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Petty finishing solo album; plots tour, film

March 18, 2006

By Melinda Newman and Ray Waddell

LOS ANGELES/NASHVILLE (Billboard) – Tom Petty is putting
the finishing touches on a new solo album, “Highway Companion,”
expected to be released in June.

Also in the works is a documentary about Petty and his
longtime bandmates the Heartbreakers, with director Peter
Bogdonavich chronicling their career for a film due later this
year, their 30th together.

Petty previously said the solo disc would be released by
Rick Rubin’s American Recordings label, but confirmation of the
deal is still pending.

“I’m reaching there to try and find a theme,” Petty told
Billboard of the project, which he previously described as
being about the passage of time. “It’s just a really nice
collection of songs. I think it does have an underlying theme
of time and what it does to you.”

In support of the album, Petty and the Heartbreakers will
tour extensively in 2006, with dates concentrated in the
June-July and September-October time frames. True to form, they
will try something different.

“What we’re trying to do is a bunch of shows with different
artists that either we like or think would be an interesting
show,” Petty manager Tony Dimitriades told Billboard. “One of
the main things we’re doing is a bunch of shows with Pearl Jam.
We’re also talking to John Mayer about doing some dates, as
well as the Strokes.”

MAKING MOVIES

Bogdanovich admits that he had not closely followed the
band’s career when he was approached late last year by producer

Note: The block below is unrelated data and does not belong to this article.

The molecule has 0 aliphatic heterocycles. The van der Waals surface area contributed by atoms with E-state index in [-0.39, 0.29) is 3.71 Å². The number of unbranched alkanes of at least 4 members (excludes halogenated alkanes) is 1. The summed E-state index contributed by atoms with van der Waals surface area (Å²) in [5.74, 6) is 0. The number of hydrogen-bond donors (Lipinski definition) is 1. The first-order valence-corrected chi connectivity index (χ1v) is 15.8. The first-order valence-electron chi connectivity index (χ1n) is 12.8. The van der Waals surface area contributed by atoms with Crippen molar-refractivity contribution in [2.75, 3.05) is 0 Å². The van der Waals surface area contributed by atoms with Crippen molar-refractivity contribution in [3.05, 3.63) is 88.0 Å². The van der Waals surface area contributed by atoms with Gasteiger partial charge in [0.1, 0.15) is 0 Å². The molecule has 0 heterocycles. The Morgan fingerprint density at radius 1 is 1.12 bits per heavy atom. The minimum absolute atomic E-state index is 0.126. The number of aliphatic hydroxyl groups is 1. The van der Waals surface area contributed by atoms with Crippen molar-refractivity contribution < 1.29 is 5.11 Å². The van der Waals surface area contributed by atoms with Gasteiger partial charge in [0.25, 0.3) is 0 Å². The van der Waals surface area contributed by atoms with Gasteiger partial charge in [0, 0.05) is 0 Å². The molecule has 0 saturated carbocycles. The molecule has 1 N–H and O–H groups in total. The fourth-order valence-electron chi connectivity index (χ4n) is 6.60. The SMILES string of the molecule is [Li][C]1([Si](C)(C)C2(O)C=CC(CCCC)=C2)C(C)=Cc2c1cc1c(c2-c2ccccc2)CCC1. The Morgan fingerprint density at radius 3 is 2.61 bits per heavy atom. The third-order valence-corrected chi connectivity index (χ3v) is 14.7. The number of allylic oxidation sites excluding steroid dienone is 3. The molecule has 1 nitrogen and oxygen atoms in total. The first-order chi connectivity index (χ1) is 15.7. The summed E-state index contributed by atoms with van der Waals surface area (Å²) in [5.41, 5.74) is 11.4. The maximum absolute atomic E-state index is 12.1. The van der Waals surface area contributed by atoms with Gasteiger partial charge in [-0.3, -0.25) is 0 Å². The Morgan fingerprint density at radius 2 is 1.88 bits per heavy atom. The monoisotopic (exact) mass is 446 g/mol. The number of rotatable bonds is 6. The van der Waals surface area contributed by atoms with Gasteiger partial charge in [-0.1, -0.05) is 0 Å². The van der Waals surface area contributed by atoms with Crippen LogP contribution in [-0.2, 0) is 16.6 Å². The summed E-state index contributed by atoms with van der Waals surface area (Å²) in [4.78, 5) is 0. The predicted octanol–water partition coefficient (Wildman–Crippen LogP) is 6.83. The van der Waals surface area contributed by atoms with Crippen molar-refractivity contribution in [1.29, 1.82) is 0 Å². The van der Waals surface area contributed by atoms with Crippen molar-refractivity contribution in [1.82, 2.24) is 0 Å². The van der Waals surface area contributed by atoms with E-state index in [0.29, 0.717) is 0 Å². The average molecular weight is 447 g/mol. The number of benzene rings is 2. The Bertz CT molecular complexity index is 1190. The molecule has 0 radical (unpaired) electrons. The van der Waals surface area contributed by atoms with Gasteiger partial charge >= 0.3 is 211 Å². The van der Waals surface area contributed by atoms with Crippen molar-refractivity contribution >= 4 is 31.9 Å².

George Drakoulias — who has worked on several of the group’s
albums and Petty’s solo material — about a potential
documentary. He became intrigued by the group’s story, and,
after having a meeting with Petty about it, he was hooked.

“Tom is really a child of the rock ‘n’ roll age in the
sense that when he was 11, he was introduced fleetingly to
Elvis Presley and it changed his life,” Bogdanovich says. “You
can’t listen to Tom’s music without knowing that he’s heard a
lot of other music like the Beatles, Elvis, the Byrds and Bob
Dylan. But he’s made a niche for himself, and he understands
that it’s important to know what preceded you. I agree with
that sensibility, and we really got along intelligently.”

Bogdanovich expects the film to be released close to the
anniversary of the band’s debut in November. It will also air
on TV or cable around that time; details are still being
determined.

“We will be as candid as we can in the film,” Bogdanovich
says. “We want to explain what impact the group had on the
world and the world on it. We will try to put their career into
perspective, and we will really get into what Tom meant by his
songs.”

Why did the famously private Petty allow for such
unfettered access?

“I think it’s a worthwhile project, and I think it’s good
that he’s going to finally tell this story completely.
Sometimes, giving up your privacy is a little like going to the
dentist, and we have let him have access that no one’s ever
had.”

(Jill Kipnis in Los Angeles contributed to this story.)

Reuters/Billboard


Source: reuters



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